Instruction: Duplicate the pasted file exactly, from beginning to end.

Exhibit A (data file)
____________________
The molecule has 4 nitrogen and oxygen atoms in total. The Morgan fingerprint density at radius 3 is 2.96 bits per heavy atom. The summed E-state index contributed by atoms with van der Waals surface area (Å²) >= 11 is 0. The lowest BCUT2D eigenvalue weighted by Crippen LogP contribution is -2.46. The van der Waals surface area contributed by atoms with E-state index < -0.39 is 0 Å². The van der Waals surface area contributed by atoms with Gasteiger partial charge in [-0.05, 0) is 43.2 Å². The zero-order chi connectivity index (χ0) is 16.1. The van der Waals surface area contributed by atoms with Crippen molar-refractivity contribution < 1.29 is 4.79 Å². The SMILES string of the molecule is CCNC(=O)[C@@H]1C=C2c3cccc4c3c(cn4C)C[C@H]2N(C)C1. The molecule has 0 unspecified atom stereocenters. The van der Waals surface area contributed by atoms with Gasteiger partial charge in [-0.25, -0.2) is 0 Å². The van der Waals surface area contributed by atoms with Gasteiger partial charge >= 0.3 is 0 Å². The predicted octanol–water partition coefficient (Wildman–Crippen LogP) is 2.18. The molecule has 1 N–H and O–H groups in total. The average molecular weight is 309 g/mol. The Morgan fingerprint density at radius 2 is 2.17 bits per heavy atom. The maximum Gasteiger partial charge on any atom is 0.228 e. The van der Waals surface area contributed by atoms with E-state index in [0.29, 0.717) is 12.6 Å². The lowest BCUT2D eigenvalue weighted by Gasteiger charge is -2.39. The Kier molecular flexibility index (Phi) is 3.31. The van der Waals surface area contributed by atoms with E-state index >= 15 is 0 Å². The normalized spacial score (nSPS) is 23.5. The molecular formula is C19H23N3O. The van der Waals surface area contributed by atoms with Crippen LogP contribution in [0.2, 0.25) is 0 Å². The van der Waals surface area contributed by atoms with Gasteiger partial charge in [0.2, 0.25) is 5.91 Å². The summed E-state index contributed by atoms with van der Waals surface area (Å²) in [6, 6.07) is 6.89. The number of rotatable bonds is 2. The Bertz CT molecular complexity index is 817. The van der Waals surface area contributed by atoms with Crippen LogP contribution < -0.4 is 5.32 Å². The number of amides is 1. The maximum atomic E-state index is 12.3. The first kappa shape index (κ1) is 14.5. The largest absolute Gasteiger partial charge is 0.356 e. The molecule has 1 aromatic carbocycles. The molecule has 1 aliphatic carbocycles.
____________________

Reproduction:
The molecule has 4 nitrogen and oxygen atoms in total. The Morgan fingerprint density at radius 3 is 2.96 bits per heavy atom. The summed E-state index contributed by atoms with van der Waals surface area (Å²) >= 11 is 0. The lowest BCUT2D eigenvalue weighted by Crippen LogP contribution is -2.46. The van der Waals surface area contributed by atoms with E-state index < -0.39 is 0 Å². The van der Waals surface area contributed by atoms with Gasteiger partial charge in [-0.05, 0) is 43.2 Å². The zero-order chi connectivity index (χ0) is 16.1. The van der Waals surface area contributed by atoms with Crippen molar-refractivity contribution < 1.29 is 4.79 Å². The SMILES string of the molecule is CCNC(=O)[C@@H]1C=C2c3cccc4c3c(cn4C)C[C@H]2N(C)C1. The molecule has 0 unspecified atom stereocenters. The van der Waals surface area contributed by atoms with Gasteiger partial charge in [-0.25, -0.2) is 0 Å². The van der Waals surface area contributed by atoms with Gasteiger partial charge >= 0.3 is 0 Å². The predicted octanol–water partition coefficient (Wildman–Crippen LogP) is 2.18. The molecule has 1 N–H and O–H groups in total. The average molecular weight is 309 g/mol. The Morgan fingerprint density at radius 2 is 2.17 bits per heavy atom. The maximum Gasteiger partial charge on any atom is 0.228 e. The van der Waals surface area contributed by atoms with E-state index in [0.29, 0.717) is 12.6 Å². The lowest BCUT2D eigenvalue weighted by Gasteiger charge is -2.39. The Kier molecular flexibility index (Phi) is 3.31. The van der Waals surface area contributed by atoms with E-state index >= 15 is 0 Å². The normalized spacial score (nSPS) is 23.5. The molecular formula is C19H23N3O. The van der Waals surface area contributed by atoms with Crippen LogP contribution in [0.2, 0.25) is 0 Å². The van der Waals surface area contributed by atoms with Gasteiger partial charge in [0.2, 0.25) is 5.91 Å². The summed E-state index contributed by atoms with van der Waals surface area (Å²) in [6, 6.07) is 6.89. The number of rotatable bonds is 2. The Bertz CT molecular complexity index is 817. The van der Waals surface area contributed by atoms with Crippen LogP contribution < -0.4 is 5.32 Å². The number of amides is 1. The maximum atomic E-state index is 12.3. The first kappa shape index (κ1) is 14.5. The largest absolute Gasteiger partial charge is 0.356 e. The molecule has 1 aromatic carbocycles. The molecule has 1 aliphatic carbocycles.